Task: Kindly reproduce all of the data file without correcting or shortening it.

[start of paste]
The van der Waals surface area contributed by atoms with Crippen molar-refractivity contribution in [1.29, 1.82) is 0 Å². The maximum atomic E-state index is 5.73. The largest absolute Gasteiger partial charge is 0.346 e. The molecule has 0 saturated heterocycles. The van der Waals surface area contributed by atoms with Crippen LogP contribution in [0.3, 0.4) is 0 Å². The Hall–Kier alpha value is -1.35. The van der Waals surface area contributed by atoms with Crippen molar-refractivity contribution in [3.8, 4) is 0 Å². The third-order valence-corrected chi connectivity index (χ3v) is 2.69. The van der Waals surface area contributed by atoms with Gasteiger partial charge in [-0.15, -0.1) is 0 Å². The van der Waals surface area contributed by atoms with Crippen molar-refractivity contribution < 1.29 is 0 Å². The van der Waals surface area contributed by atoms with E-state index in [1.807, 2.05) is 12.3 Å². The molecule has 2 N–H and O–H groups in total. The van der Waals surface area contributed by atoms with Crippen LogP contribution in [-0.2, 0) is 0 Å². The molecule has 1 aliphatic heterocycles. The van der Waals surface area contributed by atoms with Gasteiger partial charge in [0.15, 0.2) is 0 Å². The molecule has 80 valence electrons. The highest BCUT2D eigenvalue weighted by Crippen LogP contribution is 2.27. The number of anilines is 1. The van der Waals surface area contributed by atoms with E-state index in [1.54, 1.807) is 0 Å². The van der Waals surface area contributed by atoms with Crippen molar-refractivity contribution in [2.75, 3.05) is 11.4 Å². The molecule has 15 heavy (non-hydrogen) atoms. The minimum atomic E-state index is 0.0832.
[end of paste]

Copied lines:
The van der Waals surface area contributed by atoms with Crippen molar-refractivity contribution in [1.29, 1.82) is 0 Å². The maximum atomic E-state index is 5.73. The largest absolute Gasteiger partial charge is 0.346 e. The molecule has 0 saturated heterocycles. The van der Waals surface area contributed by atoms with Crippen LogP contribution in [0.3, 0.4) is 0 Å². The Hall–Kier alpha value is -1.35. The van der Waals surface area contributed by atoms with Crippen molar-refractivity contribution in [3.8, 4) is 0 Å². The third-order valence-corrected chi connectivity index (χ3v) is 2.69. The van der Waals surface area contributed by atoms with Gasteiger partial charge in [-0.15, -0.1) is 0 Å². The van der Waals surface area contributed by atoms with Crippen molar-refractivity contribution < 1.29 is 0 Å². The van der Waals surface area contributed by atoms with E-state index in [1.807, 2.05) is 12.3 Å². The molecule has 2 N–H and O–H groups in total. The van der Waals surface area contributed by atoms with Crippen LogP contribution in [-0.2, 0) is 0 Å². The molecule has 1 aliphatic heterocycles. The van der Waals surface area contributed by atoms with Gasteiger partial charge in [0.15, 0.2) is 0 Å². The molecule has 80 valence electrons. The highest BCUT2D eigenvalue weighted by Crippen LogP contribution is 2.27. The number of anilines is 1. The van der Waals surface area contributed by atoms with E-state index in [1.54, 1.807) is 0 Å². The van der Waals surface area contributed by atoms with Crippen molar-refractivity contribution in [2.75, 3.05) is 11.4 Å². The molecule has 15 heavy (non-hydrogen) atoms. The minimum atomic E-state index is 0.0832.